Amazon's 'The Lord of the Rings' Series Finally Gets A Title

The Lord of the Rings: the Rings of Power First Official Image

J.R.R. Tolkien famously said that he wisely started with a map when writing the original The Lord of the Rings. Amazon's Jeff Bezos started his studio's adaptation of The Lord of the Rings far less wisely, paying out $250m (the same amount he paid to purchase The Washington Post) for the rights to develop the work for television. But just because a project begins less than fortuitously does not mean it can't turn out well, and through Amazon's series has been beset by pandemic delays, it seems to be on track to arrive later in 2022.

The show finished filming in 2021, but the first trailer, which arrived this week, doesn't contain any footage from the new series. Instead, it is part of the show's slow rollout of details to keep fans on their toes as its release date approaches. Though the series had been referred to as Amazon's Lord of the Rings since its initial development, a few months ago, the studio revealed that was not the actual name but a placeholder. Now the series has finally rolled out the title, which gives fans an idea of where in Tolkien's vast Middle Earth timeline the show is set.

The teaser features a voiceover from Morfydd Clark as Galadriel, reciting one of Tolkien's most famous passages as the show reveals its title is The Lord of the Rings: The Rings of Power.

Here's the show's current logline:

Beginning in a time of relative peace, the series follows an ensemble cast of characters, both familiar and new, as they confront the long-feared re-emergence of evil to Middle-earth. From the darkest depths of the Misty Mountains, to the majestic forests of the elf-capital of Lindon, to the breathtaking island kingdom of Númenor, to the furthest reaches of the map, these kingdoms and characters will carve out legacies that live on long after they are gone.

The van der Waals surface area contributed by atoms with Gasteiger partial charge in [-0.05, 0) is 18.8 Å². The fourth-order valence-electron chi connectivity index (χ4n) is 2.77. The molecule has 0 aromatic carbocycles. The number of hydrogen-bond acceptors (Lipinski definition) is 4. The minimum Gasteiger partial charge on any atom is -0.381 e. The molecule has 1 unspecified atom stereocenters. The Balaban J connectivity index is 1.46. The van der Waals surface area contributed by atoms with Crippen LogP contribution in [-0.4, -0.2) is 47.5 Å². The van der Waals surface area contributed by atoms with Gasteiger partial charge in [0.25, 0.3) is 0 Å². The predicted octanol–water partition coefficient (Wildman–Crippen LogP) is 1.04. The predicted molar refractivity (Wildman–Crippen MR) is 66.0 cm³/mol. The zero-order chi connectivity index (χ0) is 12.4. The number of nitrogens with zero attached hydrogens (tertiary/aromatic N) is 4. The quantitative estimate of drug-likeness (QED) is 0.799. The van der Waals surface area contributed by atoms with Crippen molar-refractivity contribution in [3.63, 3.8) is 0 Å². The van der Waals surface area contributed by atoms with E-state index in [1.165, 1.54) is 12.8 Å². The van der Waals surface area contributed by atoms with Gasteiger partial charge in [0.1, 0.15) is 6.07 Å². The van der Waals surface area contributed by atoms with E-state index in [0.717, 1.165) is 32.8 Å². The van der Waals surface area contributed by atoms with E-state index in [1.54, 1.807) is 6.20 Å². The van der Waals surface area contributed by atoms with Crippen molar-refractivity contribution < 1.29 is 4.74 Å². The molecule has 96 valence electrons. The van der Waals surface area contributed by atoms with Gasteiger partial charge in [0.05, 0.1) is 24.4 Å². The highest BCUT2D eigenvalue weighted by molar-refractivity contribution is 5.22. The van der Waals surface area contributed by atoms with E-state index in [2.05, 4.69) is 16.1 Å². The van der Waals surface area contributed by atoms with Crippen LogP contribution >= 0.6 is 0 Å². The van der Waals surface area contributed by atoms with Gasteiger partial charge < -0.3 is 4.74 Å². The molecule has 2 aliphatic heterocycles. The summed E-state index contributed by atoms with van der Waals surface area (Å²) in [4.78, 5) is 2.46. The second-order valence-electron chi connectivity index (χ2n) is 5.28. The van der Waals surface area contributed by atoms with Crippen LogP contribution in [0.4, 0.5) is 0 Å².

As fans are aware, the show will be set in what is known as Middle Earth's Second Age. (The Hobbit and The Lord of the Rings are histories from the Third Age, with the defeat of Sauron heralding the end of it.) Between the title and the synopsis, the show plans to be a proper prequel to the early aughts film series. It tells the story that is part of the movie's flashbacks of Sauron's rise, the forging of the rings, the war that followed, and the original fall of Mordor and Sauron's ultimate defeat at the hands of Isildur when he picked up his father's sword.

The cast of The Lord of the Rings is a giant ensemble piece. The show stars a few knowns, like Cynthia Addai-Robinson (Arrow), Robert Aramayo and Joseph Mawle (Game of Thrones), and Sir Lenny Henry (Doctor Who). But like many fantasy series, the show will rely on newcomers. They include Owain Arthur, Maxim Baldry, Nazanin Boniadi, Ismael Cruz Córdova, Charles Edwards, Trystan Gravelle, Ema Horvath, Markella Kavenagh, Tyroe Muhafidin, Sophia Nomvete, Lloyd Owen, Megan Richards, Dylan Smith, Charlie Vickers, Leon Wadham, Benjamin Walker, Daniel Weyman, and Sara Zwangobani.

The Lord of the Rings: The Rings of Power premieres on Amazon on Friday, September 2, 2022, most like with three episodes and a weekly release schedule to follow. Season 2 of the series is already greenlit.


Ani Bundel has been blogging professionally since 2010. A DC native, Hufflepuff, and Keyboard Khaleesi, she spends all her non-writing time taking pictures of her cats. Regular bylines also found on MSNBC, Paste, Primetimer, and others. 

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